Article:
In an official statement, JG Summit said: “We mourn the peaceful passing of our Founder and Chairman Emeritus John L. Gokongwei Jr., on November 9, 2019. He was 93. We, the 75,000-strong employees of JG Summit Holdings and Robinsons Retail Holdings, join the nation in paying tribute to the founder of the first Philippine multinational conglomerate, a philanthropist with a passion for education. Mr. John, as we fondly called him, was a visionary. He was an inspiration to entrepreneurs and businessmen around the nation, with his pioneering ideas, his strong work ethic, his passion, and perseverance. Today, the Gokongwei Group is one of the country’s largest and most diversified conglomerates with interests in air transportation, telecommunications, banking, food, power, property, hospitality, retail, and petrochemicals.”

Gokongwei is survived by his wife Elizabeth and children Lance, Robina, Lisa, Faith, Hope and Marcia.

The wake will be from today to Thursday (from noon to 10 p.m.) at the Heritage Park in Taguig City. Daily masses will be held every 7 p.m. and the funeral mass will be on Friday at 8 a.m.

In lieu of flowers, the Gokongwei family requests donations to your favorite charity instead.


Malacañang yesterday condoled with the family of the late businessman and praised him for the love he gave to his work and for country.

Presidential spokesman Salvador Panelo described him as “a visionary and pillar of the Philippine economy.” ??“Our people recognize Mr. Gokongwei’s amazing journey as a self-made industrialist, respected business leader, and generous philanthropist. A grateful nation respects the man for the indelible legacy he made in the fields of business, entrepreneurship and philanthropy,” his statement read in part. ??“Mr. Gokongwei was an exceptional and ideal Filipino. He exemplified the traits that should endow us: industrious, disciplined, indefatigable, creative, generous, always hungry for knowledge, grateful and never forgetting his origins, and most of all, a loving person to his family and his country,” it added.??Panelo noted that Gokongwei had also established the Gokongwei Brothers Foundation, which funded student scholarships and faculty research and built learning facilities like the continuing schools for young engineers, pre-school buildings and children libraries. ??“Mr. John Gokongwei Jr. left a legacy to the Filipino nation and the coming generation worth emulating. His favorite advice: ‘never stop learning.’ He always said: ‘I really loved my work. I loved being an entrepreneur,’” the president’s spokesman said. ??Vice President Leni Robredo, in her Twitter account, posted “Our deepest condolences to the family and loved ones of Mr. John Gokongwei Jr. We will remember his many contributions not only to the business community, but to helping our fellow Filipinos in need.”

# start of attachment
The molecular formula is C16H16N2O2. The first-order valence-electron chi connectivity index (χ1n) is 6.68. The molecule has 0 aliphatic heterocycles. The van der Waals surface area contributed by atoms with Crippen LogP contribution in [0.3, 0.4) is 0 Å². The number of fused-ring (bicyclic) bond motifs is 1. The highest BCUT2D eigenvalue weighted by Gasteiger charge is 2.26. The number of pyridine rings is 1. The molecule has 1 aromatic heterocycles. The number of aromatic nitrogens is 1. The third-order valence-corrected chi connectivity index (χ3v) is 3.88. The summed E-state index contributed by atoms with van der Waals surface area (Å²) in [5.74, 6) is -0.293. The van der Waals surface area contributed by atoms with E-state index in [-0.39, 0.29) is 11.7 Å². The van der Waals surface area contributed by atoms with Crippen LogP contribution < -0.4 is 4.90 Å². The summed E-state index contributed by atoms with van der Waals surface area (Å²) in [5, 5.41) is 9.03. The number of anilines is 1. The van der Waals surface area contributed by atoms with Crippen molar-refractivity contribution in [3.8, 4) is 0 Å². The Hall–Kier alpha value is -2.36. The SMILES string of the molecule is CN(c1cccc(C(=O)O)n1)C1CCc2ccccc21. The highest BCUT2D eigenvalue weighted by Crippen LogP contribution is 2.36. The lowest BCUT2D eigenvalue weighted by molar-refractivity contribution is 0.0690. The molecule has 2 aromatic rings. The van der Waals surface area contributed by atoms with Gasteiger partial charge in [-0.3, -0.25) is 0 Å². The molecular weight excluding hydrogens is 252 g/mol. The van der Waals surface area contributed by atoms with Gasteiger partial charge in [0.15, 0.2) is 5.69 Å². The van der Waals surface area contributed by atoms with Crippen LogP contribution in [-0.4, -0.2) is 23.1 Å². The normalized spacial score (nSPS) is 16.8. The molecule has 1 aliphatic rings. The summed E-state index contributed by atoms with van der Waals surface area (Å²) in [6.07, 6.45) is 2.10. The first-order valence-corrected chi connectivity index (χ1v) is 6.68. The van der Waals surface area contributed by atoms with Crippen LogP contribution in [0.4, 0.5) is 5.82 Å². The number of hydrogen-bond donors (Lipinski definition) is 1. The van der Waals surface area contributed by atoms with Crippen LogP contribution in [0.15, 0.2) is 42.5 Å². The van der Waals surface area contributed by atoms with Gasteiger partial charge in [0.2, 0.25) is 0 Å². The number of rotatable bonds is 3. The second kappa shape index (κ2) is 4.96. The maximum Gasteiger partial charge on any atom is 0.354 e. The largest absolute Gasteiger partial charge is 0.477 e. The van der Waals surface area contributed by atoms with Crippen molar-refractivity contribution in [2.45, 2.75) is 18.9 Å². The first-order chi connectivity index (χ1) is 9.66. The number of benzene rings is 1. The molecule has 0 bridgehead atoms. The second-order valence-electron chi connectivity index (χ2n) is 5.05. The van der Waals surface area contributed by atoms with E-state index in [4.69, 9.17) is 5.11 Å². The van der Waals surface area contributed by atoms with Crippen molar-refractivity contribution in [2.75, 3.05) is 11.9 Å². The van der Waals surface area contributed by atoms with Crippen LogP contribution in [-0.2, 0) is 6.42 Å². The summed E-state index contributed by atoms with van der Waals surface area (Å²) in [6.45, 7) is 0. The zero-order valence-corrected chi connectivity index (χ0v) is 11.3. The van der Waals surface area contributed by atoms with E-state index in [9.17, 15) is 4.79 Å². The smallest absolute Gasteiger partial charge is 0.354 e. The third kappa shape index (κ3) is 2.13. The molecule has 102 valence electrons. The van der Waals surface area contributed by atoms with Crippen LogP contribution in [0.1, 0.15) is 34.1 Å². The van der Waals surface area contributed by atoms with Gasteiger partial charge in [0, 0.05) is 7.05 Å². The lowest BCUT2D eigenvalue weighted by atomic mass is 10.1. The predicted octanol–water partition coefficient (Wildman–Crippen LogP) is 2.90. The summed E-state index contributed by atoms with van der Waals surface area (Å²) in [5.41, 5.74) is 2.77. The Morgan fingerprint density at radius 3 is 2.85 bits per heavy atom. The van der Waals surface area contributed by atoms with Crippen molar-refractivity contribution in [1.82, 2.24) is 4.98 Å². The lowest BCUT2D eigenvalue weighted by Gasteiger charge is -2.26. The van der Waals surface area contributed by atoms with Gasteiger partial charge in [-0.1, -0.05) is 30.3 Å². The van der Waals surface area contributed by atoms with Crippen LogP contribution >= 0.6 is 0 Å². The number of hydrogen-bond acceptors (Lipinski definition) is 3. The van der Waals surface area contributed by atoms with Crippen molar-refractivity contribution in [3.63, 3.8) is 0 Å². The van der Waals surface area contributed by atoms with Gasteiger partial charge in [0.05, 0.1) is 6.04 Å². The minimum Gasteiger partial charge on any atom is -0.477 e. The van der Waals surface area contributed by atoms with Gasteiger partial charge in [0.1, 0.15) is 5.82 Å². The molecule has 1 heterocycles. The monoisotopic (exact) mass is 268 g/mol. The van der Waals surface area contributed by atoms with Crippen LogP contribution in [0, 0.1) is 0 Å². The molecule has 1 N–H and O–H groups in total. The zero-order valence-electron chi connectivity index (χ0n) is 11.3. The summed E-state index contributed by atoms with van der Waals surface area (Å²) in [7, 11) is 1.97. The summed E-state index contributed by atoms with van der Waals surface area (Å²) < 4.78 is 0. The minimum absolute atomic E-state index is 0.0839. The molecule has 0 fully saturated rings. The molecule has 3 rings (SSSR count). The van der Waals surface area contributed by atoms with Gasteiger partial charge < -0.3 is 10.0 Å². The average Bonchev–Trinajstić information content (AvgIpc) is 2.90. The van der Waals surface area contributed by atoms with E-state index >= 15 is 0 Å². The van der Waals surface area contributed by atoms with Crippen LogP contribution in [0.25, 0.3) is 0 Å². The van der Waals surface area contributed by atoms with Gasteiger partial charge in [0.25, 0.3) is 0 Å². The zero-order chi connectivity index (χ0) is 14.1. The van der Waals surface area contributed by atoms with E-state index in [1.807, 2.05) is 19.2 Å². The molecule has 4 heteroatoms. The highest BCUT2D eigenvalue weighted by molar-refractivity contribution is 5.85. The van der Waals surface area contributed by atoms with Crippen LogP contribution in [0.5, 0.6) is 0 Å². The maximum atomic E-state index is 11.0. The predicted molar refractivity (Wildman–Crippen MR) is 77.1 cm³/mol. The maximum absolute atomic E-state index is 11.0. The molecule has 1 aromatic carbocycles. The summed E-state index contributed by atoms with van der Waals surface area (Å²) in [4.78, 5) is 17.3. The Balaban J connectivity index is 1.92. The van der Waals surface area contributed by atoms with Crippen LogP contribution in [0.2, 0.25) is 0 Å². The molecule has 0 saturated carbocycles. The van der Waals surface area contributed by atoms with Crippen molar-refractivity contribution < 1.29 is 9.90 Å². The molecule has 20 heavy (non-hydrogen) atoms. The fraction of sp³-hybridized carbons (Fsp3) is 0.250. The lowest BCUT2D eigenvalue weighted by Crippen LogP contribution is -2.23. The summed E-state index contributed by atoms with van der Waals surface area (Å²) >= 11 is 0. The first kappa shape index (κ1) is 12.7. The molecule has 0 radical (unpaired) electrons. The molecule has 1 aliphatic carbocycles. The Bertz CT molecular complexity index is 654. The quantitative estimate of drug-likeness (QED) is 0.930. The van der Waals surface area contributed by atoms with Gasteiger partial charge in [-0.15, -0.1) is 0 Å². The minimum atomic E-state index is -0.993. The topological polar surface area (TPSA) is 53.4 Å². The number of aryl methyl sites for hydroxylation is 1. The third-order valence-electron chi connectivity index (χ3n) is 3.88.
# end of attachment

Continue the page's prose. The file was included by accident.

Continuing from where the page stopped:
Senators also expressed sadness over the passing of the business tycoon even as they cited his contributions to the country.

Senate President Pro Tempore Ralph Recto described him as “a national flag carrier who planted Filipino greatness in other lands and in the minds of his people that yes, a poor promdi (from the province) like him can.”

“We can tally the jobs his business created, the taxes paid, and the earnings it generated, but the inspiration he gave our young was the most important bottom line that was hard to quantify,” Recto said in a statement. “For leaving the world better than you found it, daghang salamat (thank you very much), Mr. John.”

The senator said the late tycoon pushed the envelope and challenged convention in everything he did “because this summa cum laude of the university of hard knocks” believed that excellence can only be achieved by human talent pushed to the limit.

He said Gokongwei “started a phone company because he believed that the Filipino consumer has the right to ‘unlichoices’; launched a Filipino airline because he believed that ‘sky is the limit’ for the Filipino entrepreneurial spirit; and created his own coffee brand because he believed that the rich aroma of success can waft from one’s own brew.

“But this taipan was also a colossus of generosity. Sans fanfare, he funded schools and scholarships, so that poverty will not interrupt schooling the way it did his. He spoke softly but wrote large checks,” Recto said.

“RIP John Gokongwei, a man who always tried to provide value to Philippine consumers,” Sen. Sonny Angara said on Twitter.

Sen. Francis Pangilinan offered his deepest condolences to Gokongwei’s family and friends.

“His legendary zest for learning and his boldness in trying out new things and his love of work and creating—regardless of his age or appearance—have been a guidepost for how to live,” Pangilinan said in a statement.

The Trade Union Congress of the Philippines, the country’s largest labor group, also expressed its deep sorrow over his passing, saying workers best remember the man for his constant dialogues with laborers.

“Mr. Gokongwei showed particular interest on the wellbeing of employees. The workers of the Gokongwei-owned companies will certainly miss these boss-and-subordinates conversations,” said TUCP president Raymond Mendoza. – With Alexis Romero, Helen Flores, Paolo Romero, Mayen Jaymalin